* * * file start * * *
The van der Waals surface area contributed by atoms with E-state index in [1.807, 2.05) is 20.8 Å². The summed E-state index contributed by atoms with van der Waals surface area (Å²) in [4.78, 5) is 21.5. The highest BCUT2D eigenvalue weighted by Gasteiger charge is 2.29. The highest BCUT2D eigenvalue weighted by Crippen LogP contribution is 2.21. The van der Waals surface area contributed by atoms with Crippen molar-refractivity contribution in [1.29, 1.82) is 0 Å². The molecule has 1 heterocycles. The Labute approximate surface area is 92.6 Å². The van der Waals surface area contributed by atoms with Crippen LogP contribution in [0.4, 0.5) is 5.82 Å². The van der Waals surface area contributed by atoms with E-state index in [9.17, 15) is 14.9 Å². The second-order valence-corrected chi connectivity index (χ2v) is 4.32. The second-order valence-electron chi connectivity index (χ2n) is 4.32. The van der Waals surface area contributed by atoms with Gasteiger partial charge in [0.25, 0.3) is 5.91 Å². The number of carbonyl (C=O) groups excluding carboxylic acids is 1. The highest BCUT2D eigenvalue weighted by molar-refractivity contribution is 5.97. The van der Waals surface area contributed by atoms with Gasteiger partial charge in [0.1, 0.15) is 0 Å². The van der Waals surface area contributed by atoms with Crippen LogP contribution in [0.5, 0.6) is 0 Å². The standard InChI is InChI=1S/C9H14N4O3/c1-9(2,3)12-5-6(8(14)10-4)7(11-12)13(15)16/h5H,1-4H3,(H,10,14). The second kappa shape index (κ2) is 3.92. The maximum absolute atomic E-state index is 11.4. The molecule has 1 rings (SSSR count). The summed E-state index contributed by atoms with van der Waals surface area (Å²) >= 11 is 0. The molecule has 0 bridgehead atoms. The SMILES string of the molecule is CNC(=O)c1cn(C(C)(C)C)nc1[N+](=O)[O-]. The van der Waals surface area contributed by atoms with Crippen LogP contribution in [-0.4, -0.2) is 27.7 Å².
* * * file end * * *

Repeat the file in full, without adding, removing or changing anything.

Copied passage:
The van der Waals surface area contributed by atoms with E-state index in [1.807, 2.05) is 20.8 Å². The summed E-state index contributed by atoms with van der Waals surface area (Å²) in [4.78, 5) is 21.5. The highest BCUT2D eigenvalue weighted by Gasteiger charge is 2.29. The highest BCUT2D eigenvalue weighted by Crippen LogP contribution is 2.21. The van der Waals surface area contributed by atoms with Crippen molar-refractivity contribution in [1.29, 1.82) is 0 Å². The molecule has 1 heterocycles. The Labute approximate surface area is 92.6 Å². The van der Waals surface area contributed by atoms with Crippen LogP contribution in [0.4, 0.5) is 5.82 Å². The van der Waals surface area contributed by atoms with E-state index in [9.17, 15) is 14.9 Å². The second-order valence-corrected chi connectivity index (χ2v) is 4.32. The second-order valence-electron chi connectivity index (χ2n) is 4.32. The van der Waals surface area contributed by atoms with Gasteiger partial charge in [0.25, 0.3) is 5.91 Å². The number of carbonyl (C=O) groups excluding carboxylic acids is 1. The highest BCUT2D eigenvalue weighted by molar-refractivity contribution is 5.97. The van der Waals surface area contributed by atoms with Gasteiger partial charge in [0.1, 0.15) is 0 Å². The van der Waals surface area contributed by atoms with Crippen LogP contribution in [0.5, 0.6) is 0 Å². The standard InChI is InChI=1S/C9H14N4O3/c1-9(2,3)12-5-6(8(14)10-4)7(11-12)13(15)16/h5H,1-4H3,(H,10,14). The second kappa shape index (κ2) is 3.92. The maximum absolute atomic E-state index is 11.4. The molecule has 1 rings (SSSR count). The summed E-state index contributed by atoms with van der Waals surface area (Å²) >= 11 is 0. The molecule has 0 bridgehead atoms. The SMILES string of the molecule is CNC(=O)c1cn(C(C)(C)C)nc1[N+](=O)[O-]. The van der Waals surface area contributed by atoms with Crippen LogP contribution in [-0.4, -0.2) is 27.7 Å².